Skip to content Skip to Programs Navigation

News & Stories

Twitter 101 for brands

TwitterOn Twitter, Starbucks has more than 2.5 million followers. Whole Foods, more than 2.6 million. What more could a brand ask for?

Plenty. Getting followers is like enticing people to walk into your store. But what most brands want is the Twitter equivalent of a purchase — a retweet (when followers spread your message to their own network).

“The real power of social media for brands,” says Arvind Malhotra, T.W. Lewis Scholar and professor of strategy and entrepreneurship at UNC Kenan-Flagler, “is that their followers can validate the brand by retweeting the brand’s message to potentially thousands of people in their own personal network. This is electronic word-of-mouth at its best.”

Malhotra teamed up with his wife, Claudia Kubowicz Malhotra, associate professor of marketing at UNC Kenan-Flagler, and Alan See, CMO and vice president of MindLeaders, to find out which tweets are more likely to get those coveted retweets and why.

They created a comprehensive list of 47 big brands that use Twitter heavily. Then they collected a random sample of tweets from these brands over a few months and coded each tweet manually, based on content. Between the two of them, the Malhotras spent about 200 hours collecting data and comparing the characteristics of tweets that were retweeted most often.

“We thought it was very important to do the coding manually, because language is so nuanced, we wanted to be sure we captured and coded every informational aspect of a tweet,” Kubowicz Malhotra says.

They published the resulting tips for getting retweeted in the MIT Sloan Management Review. While the Malhotras aimed their tips at brand managers, anyone who tweets could benefit from them. A sampling:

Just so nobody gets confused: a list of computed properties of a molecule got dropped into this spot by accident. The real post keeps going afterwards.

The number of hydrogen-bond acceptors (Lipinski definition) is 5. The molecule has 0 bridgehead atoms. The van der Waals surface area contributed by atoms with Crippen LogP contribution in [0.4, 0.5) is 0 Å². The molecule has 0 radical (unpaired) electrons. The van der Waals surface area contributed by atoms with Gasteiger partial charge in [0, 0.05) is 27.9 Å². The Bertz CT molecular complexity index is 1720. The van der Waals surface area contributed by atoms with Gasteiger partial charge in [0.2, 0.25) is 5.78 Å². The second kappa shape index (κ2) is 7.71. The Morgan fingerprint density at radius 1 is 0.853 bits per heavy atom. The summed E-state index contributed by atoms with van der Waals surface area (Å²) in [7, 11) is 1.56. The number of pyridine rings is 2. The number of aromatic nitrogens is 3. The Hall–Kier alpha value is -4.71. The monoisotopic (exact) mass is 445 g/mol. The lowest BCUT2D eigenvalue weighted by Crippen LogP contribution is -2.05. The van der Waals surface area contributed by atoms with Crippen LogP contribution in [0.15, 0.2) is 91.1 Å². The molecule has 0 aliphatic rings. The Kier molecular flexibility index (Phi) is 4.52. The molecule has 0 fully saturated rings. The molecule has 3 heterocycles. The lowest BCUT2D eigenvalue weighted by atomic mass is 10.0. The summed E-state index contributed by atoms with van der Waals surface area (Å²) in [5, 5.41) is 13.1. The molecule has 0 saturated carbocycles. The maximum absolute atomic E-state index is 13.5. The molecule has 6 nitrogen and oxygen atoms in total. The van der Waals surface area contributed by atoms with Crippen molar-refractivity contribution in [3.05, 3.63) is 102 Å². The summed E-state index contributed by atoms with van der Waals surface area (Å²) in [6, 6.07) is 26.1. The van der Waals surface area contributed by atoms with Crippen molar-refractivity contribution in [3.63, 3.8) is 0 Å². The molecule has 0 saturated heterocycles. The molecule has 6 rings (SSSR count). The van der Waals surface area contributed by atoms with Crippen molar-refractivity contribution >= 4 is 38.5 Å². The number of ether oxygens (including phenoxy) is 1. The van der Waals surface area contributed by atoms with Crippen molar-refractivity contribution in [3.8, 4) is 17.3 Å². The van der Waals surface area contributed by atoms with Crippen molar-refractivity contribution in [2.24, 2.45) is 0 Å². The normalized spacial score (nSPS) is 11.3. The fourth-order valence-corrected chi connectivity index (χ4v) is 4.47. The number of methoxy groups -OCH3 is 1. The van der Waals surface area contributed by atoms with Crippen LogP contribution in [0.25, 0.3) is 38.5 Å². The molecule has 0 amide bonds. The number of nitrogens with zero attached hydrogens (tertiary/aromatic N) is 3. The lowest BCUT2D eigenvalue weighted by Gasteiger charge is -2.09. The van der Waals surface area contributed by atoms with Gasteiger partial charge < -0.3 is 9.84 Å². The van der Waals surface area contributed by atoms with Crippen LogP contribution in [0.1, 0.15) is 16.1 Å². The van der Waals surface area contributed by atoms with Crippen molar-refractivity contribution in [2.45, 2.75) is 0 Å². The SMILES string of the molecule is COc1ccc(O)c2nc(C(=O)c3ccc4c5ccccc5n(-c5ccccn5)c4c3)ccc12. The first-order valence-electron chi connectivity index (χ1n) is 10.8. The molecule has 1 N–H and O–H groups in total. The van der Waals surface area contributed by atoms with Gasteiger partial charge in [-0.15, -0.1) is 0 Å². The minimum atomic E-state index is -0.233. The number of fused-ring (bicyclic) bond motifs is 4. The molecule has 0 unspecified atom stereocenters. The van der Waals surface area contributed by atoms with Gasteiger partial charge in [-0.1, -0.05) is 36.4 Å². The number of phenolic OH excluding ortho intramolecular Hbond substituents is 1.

• Keep it short. While the maximum tweet length is 140 characters, those that are even shorter — 70 characters or less — were retweeted nearly twice as often as longer tweets. Short tweets leave room for followers to add their own comments. “The retweeter is adding some support or validation — true advocacy. Allowing space for that is critical,” Claudia says.
  • Show your socially responsible side. Tweets highlighting social causes were more likely to be retweeted than the average tweet. “It’s all about giving your individual followers a reason to spread the word about your brand,” Malhotra says. “I may follow Kraft on Twitter, but I don’t have to announce that. But I will retweet their message if it’s about a common cause that we both care about, such as breast cancer awareness.”
  • Ask for the retweet. That may seem pushy, but it’s effective, within reason. “Be strategic. You can’t ask that every message you send out be retweeted,” Kubowicz Malhotra says. A good time to ask for retweets is when your message provides a benefit to the user, such as a discount, or requires some action, such as participating in a social cause, says Malhotra.
  • Combine strategies. Tweets that use more than one of these tips simultaneously may be the most effective. For example, Starbucks tweeted about a promotion that offered to fill customers’ reusable cups with coffee for free on Earth Day. That one tweet combined three strategies: capitalizing on a current event, highlighting a social cause and offering a deal.

Follow the Malhotras @claudiakm and @arvmalhotra.